A more independent process is needed 'if the bishops hope to regain the credibility that has been lost among the laity,' Cesareo wrote."
I'm so glad the Holy Spirit brought Wendy into my life this year, and I am grateful she was willing to tell her story on the Awake blog.
I'm learning more and more about how the ripple effects of abuse affect a whole community. Family members of victims need our love and care as well.
"Wendy began to think of herself and her children as 'secondary survivors' of Ken’s experiences. 'The unacknowledged pain that my husband was not able to resolve just permeated throughout our lives,' she says. 'I realize that I have inherited the pain he carried.' Ken’s mother and the abusive priest 'imposed cruel and unthinkable acts against my husband and also impacted our marriage and the lives of our children,' she says."
In Philippines, a child alleges abuse by Catholic priest — and tests Vatican promise for global reckoning
This story is just heartbreaking. (Trigger warning: Sexual assault of a child.)
"Bem asked her daughter again, reassuring her when she said she was too afraid to speak. The girl eventually spoke the name of the parish priest. 'I felt like I was going to faint,' Bem recalled in an interview with The Post, as her daughter sat at her feet playing with gemstone-shaped stickers. 'Like my heart was going to explode.'
'He would always tease her. I thought it was just teasing,' Bem said, remembering how frequently her daughter would cry around Buenacosa. 'It turned out, it was like he was telling her not to speak.'"
"The parents say they draw strength from their child, who has grown more resolute. They were especially moved when, on a trip to the city of Cebu, their daughter knelt before the Santo Niño, a statue of the child Jesus in one of the country’s most popular Catholic churches, and uttered a prayer out loud: 'Lord, please help us jail Father, so he won’t end up pricking other children.'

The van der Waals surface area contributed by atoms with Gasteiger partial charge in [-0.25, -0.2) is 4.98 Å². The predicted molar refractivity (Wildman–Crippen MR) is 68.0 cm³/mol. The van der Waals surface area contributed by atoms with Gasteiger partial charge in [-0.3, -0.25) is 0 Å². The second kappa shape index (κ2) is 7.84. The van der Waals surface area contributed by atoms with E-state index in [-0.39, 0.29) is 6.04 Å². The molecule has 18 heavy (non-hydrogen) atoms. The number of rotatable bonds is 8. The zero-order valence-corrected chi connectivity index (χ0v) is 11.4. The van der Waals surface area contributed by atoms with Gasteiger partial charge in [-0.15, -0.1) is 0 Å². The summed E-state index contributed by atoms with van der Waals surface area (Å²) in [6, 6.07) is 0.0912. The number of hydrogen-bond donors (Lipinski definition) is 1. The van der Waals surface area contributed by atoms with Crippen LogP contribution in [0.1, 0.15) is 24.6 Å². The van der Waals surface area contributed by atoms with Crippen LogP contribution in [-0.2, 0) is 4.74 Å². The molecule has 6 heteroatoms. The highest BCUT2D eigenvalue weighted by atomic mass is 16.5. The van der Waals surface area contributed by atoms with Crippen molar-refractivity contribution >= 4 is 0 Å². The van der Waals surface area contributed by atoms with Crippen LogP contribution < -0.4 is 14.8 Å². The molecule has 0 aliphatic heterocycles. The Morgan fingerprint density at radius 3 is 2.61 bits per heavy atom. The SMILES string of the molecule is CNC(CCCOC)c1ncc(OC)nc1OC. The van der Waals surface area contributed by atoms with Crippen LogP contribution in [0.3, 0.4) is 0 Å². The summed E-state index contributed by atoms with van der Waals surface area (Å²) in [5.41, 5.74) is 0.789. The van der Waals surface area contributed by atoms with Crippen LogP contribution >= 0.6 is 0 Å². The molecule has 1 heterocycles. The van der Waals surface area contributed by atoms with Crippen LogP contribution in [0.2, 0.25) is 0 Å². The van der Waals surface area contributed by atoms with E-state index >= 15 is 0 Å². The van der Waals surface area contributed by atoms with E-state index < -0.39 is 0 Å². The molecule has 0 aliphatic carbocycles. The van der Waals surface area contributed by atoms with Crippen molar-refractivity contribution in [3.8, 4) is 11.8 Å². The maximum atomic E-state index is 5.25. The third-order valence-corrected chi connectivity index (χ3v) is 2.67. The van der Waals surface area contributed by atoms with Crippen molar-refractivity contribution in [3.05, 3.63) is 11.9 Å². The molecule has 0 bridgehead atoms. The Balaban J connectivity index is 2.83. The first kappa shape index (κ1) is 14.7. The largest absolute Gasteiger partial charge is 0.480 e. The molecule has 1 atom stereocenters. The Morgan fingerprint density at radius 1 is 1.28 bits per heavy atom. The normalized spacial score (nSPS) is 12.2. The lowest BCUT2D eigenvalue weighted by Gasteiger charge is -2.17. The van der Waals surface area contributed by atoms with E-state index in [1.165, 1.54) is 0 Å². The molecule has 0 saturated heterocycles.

'As long as we have guidance from God, we’ll get justice for our daughter,' Bem said. 'It is God who gives justice.'"
This makes me so, so angry. These are the same patterns, repeated over and over. Whether it's a priest or some other spiritual leader using their power to abuse others - this has. to. stop.
"[Megan, one of Haas's victims] remembered him being 'a touchy person,' always hugging, making kids 'feel chosen' when he'd place his hands on their shoulder as they sat with their peers.
Haas would lead a big concert at this program once each year, with the students all eager to be front row 'so that maybe they could see and know you,' Megan recalled, particularly the power of him looking at you while he sang the words to his popular song 'You Are Mine.'
Now, whenever Megan is caught off guard and hears one of his songs at a church service, 'I have been wrecked, just knocked on the floor.'"
"An Argentine bishop close to Pope Francis has gone back to work at the Holy See's financial administration office while under investigation in his native Argentina and at the Vatican for alleged sexual abuse.
The Vatican spokesman, Matteo Bruni, confirmed Bishop Gustavo Zanchetta had resumed work at the APSA patrimony office but said it in no way interferes with the investigations. He said Zanchetta remains at the disposition of Argentine judicial authorities."
It seems that anyone who is familiar with the dynamics of sexual abuse and institutional corruption in the Catholic Church can't help but notice the parallels with the current conversation about racial injustice in our country.
"The injustice visited upon Mr. Floyd, Ms. Taylor, and too many others to name, is not central to the mission of SNAP. Yet I believe there are more similarities than differences. Survivors of sexual abuse too have been targeted by powerful authority figures. Victims and advocates have also felt ignored and marginalized when fighting for justice and visibility. More directly, over the years we have seen how powerful church officials have used immigrant communities and communities of color as dumping grounds for abusive clergy. In this way, we can see the effects of racism clearly in our work.